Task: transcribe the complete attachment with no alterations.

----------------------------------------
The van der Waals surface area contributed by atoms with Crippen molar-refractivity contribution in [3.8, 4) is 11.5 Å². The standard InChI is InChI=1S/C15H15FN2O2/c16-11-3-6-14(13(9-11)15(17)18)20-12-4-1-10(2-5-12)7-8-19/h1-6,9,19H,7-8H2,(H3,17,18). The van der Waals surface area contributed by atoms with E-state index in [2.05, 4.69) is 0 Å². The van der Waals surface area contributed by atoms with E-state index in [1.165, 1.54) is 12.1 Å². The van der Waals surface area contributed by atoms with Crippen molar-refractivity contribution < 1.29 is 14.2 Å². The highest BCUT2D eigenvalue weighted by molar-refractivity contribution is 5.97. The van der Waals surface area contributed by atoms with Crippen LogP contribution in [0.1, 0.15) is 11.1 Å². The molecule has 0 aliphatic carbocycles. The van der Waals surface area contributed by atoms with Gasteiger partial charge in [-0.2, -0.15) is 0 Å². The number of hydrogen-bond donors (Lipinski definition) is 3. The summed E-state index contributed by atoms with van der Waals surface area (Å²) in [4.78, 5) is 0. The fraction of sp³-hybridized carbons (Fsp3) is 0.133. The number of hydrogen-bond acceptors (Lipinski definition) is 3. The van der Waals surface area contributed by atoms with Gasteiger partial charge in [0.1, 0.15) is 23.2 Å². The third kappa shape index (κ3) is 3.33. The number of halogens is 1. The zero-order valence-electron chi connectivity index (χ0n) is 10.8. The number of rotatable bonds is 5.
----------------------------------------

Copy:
The van der Waals surface area contributed by atoms with Crippen molar-refractivity contribution in [3.8, 4) is 11.5 Å². The standard InChI is InChI=1S/C15H15FN2O2/c16-11-3-6-14(13(9-11)15(17)18)20-12-4-1-10(2-5-12)7-8-19/h1-6,9,19H,7-8H2,(H3,17,18). The van der Waals surface area contributed by atoms with E-state index in [2.05, 4.69) is 0 Å². The van der Waals surface area contributed by atoms with E-state index in [1.165, 1.54) is 12.1 Å². The van der Waals surface area contributed by atoms with Crippen molar-refractivity contribution < 1.29 is 14.2 Å². The highest BCUT2D eigenvalue weighted by molar-refractivity contribution is 5.97. The van der Waals surface area contributed by atoms with Crippen LogP contribution in [0.1, 0.15) is 11.1 Å². The molecule has 0 aliphatic carbocycles. The van der Waals surface area contributed by atoms with Gasteiger partial charge in [-0.2, -0.15) is 0 Å². The number of hydrogen-bond donors (Lipinski definition) is 3. The summed E-state index contributed by atoms with van der Waals surface area (Å²) in [4.78, 5) is 0. The fraction of sp³-hybridized carbons (Fsp3) is 0.133. The number of hydrogen-bond acceptors (Lipinski definition) is 3. The van der Waals surface area contributed by atoms with Gasteiger partial charge in [0.1, 0.15) is 23.2 Å². The third kappa shape index (κ3) is 3.33. The number of halogens is 1. The zero-order valence-electron chi connectivity index (χ0n) is 10.8. The number of rotatable bonds is 5.